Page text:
Toys 'R' Us files for bankruptcy to restructure debt


American retailer Toys 'R' Us has filed for protection under Chapter 11 in the US Bankruptcy Court for the Eastern District of Virginia in Richmond, Virginia, in order to restructure its outstanding debt.

The petition is restricted to the company’s US and Canadian operations.

In addition, the company’s Canadian subsidiary is also planning to seek protection under the Companies’ Creditors Arrangement Act (CCAA) in the Ontario Superior Court of Justice.

Through the bankruptcy and CCAA proceedings, the company intends to establish a sustainable capital structure that will fuel long-term growth.

Toys 'R' Us chairman and CEO Dave Brandon said: “Today marks the dawn of a new era at Toys 'R' Us where we expect that the financial constraints that have held us back will be addressed in a lasting and effective way.

“Today marks the dawn of a new era at Toys 'R' Us where we expect that the financial constraints that have held us back will be addressed in a lasting and effective way."

“Together with our investors, our objective is to work with our debtholders and other creditors to restructure the $5bn of long-term debt on our balance sheet, which will provide us with greater financial flexibility to invest in our business, continue to improve the customer experience in our physical stores and online, and strengthen our competitive position in an increasingly challenging and rapidly changing retail marketplace worldwide.”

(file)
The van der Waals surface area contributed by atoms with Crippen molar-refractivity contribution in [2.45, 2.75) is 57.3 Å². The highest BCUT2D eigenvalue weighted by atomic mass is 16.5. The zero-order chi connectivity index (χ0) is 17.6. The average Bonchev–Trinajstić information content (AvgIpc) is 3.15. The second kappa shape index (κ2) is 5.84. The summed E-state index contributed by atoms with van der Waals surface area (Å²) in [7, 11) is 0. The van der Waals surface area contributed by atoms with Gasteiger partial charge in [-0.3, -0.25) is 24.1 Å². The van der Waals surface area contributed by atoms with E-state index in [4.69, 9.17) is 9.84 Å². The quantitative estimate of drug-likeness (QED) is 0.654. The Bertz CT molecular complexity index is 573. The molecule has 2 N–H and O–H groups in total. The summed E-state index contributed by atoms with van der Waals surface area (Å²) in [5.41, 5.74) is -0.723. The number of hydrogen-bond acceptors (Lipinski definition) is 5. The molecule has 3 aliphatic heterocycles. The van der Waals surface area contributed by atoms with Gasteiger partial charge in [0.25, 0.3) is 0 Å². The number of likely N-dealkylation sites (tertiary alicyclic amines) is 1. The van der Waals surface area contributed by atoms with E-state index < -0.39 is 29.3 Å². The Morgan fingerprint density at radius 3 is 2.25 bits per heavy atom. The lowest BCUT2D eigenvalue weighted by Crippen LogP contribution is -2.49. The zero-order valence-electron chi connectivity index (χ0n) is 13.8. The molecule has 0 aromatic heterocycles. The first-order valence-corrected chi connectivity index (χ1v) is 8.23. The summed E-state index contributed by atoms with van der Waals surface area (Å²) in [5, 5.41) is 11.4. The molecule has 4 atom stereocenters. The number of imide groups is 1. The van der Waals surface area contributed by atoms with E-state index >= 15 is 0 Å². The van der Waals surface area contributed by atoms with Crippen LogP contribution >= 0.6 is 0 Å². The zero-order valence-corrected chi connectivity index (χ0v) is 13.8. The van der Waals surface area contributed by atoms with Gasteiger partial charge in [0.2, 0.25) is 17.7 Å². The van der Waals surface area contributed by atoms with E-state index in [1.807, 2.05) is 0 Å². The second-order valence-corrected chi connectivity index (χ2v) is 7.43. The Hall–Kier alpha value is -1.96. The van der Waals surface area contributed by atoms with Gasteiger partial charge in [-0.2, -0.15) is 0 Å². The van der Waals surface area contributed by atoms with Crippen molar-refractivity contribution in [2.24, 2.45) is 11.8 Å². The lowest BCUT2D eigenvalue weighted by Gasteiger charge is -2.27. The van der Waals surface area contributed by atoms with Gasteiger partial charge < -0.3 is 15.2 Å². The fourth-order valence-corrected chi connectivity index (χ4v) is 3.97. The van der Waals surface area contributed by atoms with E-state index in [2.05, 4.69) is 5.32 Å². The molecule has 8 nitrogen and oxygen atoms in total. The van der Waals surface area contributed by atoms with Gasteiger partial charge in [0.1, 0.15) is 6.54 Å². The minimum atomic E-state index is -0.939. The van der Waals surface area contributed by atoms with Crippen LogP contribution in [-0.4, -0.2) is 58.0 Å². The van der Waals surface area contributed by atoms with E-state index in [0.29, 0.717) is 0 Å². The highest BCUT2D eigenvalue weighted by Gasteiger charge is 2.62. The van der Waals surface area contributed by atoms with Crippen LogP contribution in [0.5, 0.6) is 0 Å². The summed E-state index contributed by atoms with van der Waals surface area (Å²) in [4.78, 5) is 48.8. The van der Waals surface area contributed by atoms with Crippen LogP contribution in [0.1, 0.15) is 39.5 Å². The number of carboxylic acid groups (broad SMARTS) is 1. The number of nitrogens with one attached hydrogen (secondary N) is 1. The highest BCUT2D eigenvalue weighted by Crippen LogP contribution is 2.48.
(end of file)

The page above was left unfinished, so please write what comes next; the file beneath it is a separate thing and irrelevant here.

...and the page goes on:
The company operates 1,600 Toys 'R' Us and Babies 'R' Us stores worldwide, along with 255 licensed stores and a joint venture partnership in Asia.

It is expected that the company will continue to operate its stores, as well as make payments to employees and vendors through the court-monitored proceedings.

In order to improve its financial position and fund its ongoing operations, the company has obtained a commitment for more than $3bn in debtor-in-possession (DIP) financing.

Toys 'R' Us also serves its customers through www.toysrus.com and www.babiesrus.com websites.


Image: Toys 'R' Us in Ontario. Photo: courtesy of Raysonho@Open Grid Scheduler/Grid Engine via Wikipedia.